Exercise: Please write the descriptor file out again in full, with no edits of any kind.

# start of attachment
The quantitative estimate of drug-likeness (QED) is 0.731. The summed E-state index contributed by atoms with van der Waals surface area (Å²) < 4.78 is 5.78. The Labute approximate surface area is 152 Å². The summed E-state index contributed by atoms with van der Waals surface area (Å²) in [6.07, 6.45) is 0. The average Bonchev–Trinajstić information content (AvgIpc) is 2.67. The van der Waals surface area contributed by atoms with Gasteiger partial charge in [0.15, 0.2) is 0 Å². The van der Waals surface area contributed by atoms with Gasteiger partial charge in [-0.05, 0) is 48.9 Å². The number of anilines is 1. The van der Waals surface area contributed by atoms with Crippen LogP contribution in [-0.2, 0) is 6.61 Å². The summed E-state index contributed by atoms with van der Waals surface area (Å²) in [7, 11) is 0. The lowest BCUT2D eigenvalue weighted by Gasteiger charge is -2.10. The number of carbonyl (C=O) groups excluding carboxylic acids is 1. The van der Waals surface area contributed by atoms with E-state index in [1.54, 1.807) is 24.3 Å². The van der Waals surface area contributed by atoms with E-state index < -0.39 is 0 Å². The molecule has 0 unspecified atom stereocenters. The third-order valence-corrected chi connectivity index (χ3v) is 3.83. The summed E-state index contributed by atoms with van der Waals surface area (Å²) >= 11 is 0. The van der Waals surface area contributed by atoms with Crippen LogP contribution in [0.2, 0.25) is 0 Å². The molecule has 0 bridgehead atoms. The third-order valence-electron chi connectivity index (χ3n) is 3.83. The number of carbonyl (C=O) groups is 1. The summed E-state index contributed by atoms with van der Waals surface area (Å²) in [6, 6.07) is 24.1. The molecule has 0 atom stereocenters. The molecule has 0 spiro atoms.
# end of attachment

The quantitative estimate of drug-likeness (QED) is 0.731. The summed E-state index contributed by atoms with van der Waals surface area (Å²) < 4.78 is 5.78. The Labute approximate surface area is 152 Å². The summed E-state index contributed by atoms with van der Waals surface area (Å²) in [6.07, 6.45) is 0. The average Bonchev–Trinajstić information content (AvgIpc) is 2.67. The van der Waals surface area contributed by atoms with Gasteiger partial charge in [0.15, 0.2) is 0 Å². The van der Waals surface area contributed by atoms with Gasteiger partial charge in [-0.05, 0) is 48.9 Å². The number of anilines is 1. The van der Waals surface area contributed by atoms with Crippen LogP contribution in [-0.2, 0) is 6.61 Å². The summed E-state index contributed by atoms with van der Waals surface area (Å²) in [7, 11) is 0. The lowest BCUT2D eigenvalue weighted by Gasteiger charge is -2.10. The number of carbonyl (C=O) groups excluding carboxylic acids is 1. The van der Waals surface area contributed by atoms with E-state index in [1.54, 1.807) is 24.3 Å². The van der Waals surface area contributed by atoms with E-state index < -0.39 is 0 Å². The molecule has 0 unspecified atom stereocenters. The third-order valence-corrected chi connectivity index (χ3v) is 3.83. The summed E-state index contributed by atoms with van der Waals surface area (Å²) >= 11 is 0. The van der Waals surface area contributed by atoms with Crippen LogP contribution in [0.2, 0.25) is 0 Å². The molecule has 0 bridgehead atoms. The third-order valence-electron chi connectivity index (χ3n) is 3.83. The number of carbonyl (C=O) groups is 1. The summed E-state index contributed by atoms with van der Waals surface area (Å²) in [6, 6.07) is 24.1. The molecule has 0 atom stereocenters. The molecule has 0 spiro atoms.